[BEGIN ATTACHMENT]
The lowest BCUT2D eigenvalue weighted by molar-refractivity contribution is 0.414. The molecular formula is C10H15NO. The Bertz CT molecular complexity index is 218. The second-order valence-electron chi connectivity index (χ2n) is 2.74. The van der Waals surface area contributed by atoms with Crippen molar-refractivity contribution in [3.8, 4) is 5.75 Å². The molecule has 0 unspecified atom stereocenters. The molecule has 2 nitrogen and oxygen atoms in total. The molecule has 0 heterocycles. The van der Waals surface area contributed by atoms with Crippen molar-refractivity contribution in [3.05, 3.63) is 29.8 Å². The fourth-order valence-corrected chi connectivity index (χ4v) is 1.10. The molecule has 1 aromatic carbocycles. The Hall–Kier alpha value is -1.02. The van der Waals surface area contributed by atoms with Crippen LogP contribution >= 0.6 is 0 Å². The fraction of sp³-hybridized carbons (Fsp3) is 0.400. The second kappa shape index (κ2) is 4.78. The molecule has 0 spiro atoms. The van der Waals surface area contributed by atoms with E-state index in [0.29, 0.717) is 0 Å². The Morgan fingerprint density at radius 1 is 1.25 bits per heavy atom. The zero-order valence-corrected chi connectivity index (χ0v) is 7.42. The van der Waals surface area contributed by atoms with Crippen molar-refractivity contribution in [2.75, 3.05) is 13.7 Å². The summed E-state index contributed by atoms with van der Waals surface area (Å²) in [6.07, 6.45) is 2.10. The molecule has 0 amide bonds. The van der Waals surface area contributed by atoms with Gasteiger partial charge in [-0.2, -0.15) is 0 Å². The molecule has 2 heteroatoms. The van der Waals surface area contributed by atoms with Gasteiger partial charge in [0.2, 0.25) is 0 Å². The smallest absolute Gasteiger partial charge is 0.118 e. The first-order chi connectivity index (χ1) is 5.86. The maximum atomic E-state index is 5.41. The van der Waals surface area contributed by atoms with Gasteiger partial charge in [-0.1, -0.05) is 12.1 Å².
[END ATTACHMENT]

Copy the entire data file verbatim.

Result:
The lowest BCUT2D eigenvalue weighted by molar-refractivity contribution is 0.414. The molecular formula is C10H15NO. The Bertz CT molecular complexity index is 218. The second-order valence-electron chi connectivity index (χ2n) is 2.74. The van der Waals surface area contributed by atoms with Crippen molar-refractivity contribution in [3.8, 4) is 5.75 Å². The molecule has 0 unspecified atom stereocenters. The molecule has 2 nitrogen and oxygen atoms in total. The molecule has 0 heterocycles. The van der Waals surface area contributed by atoms with Crippen molar-refractivity contribution in [3.05, 3.63) is 29.8 Å². The fourth-order valence-corrected chi connectivity index (χ4v) is 1.10. The molecule has 1 aromatic carbocycles. The Hall–Kier alpha value is -1.02. The van der Waals surface area contributed by atoms with Crippen LogP contribution >= 0.6 is 0 Å². The fraction of sp³-hybridized carbons (Fsp3) is 0.400. The second kappa shape index (κ2) is 4.78. The molecule has 0 spiro atoms. The van der Waals surface area contributed by atoms with E-state index in [0.29, 0.717) is 0 Å². The Morgan fingerprint density at radius 1 is 1.25 bits per heavy atom. The zero-order valence-corrected chi connectivity index (χ0v) is 7.42. The van der Waals surface area contributed by atoms with Crippen molar-refractivity contribution in [2.75, 3.05) is 13.7 Å². The summed E-state index contributed by atoms with van der Waals surface area (Å²) in [6.07, 6.45) is 2.10. The molecule has 0 amide bonds. The van der Waals surface area contributed by atoms with Gasteiger partial charge in [-0.2, -0.15) is 0 Å². The molecule has 2 heteroatoms. The van der Waals surface area contributed by atoms with Gasteiger partial charge in [0.2, 0.25) is 0 Å². The smallest absolute Gasteiger partial charge is 0.118 e. The first-order chi connectivity index (χ1) is 5.86. The maximum atomic E-state index is 5.41. The van der Waals surface area contributed by atoms with Gasteiger partial charge in [-0.1, -0.05) is 12.1 Å².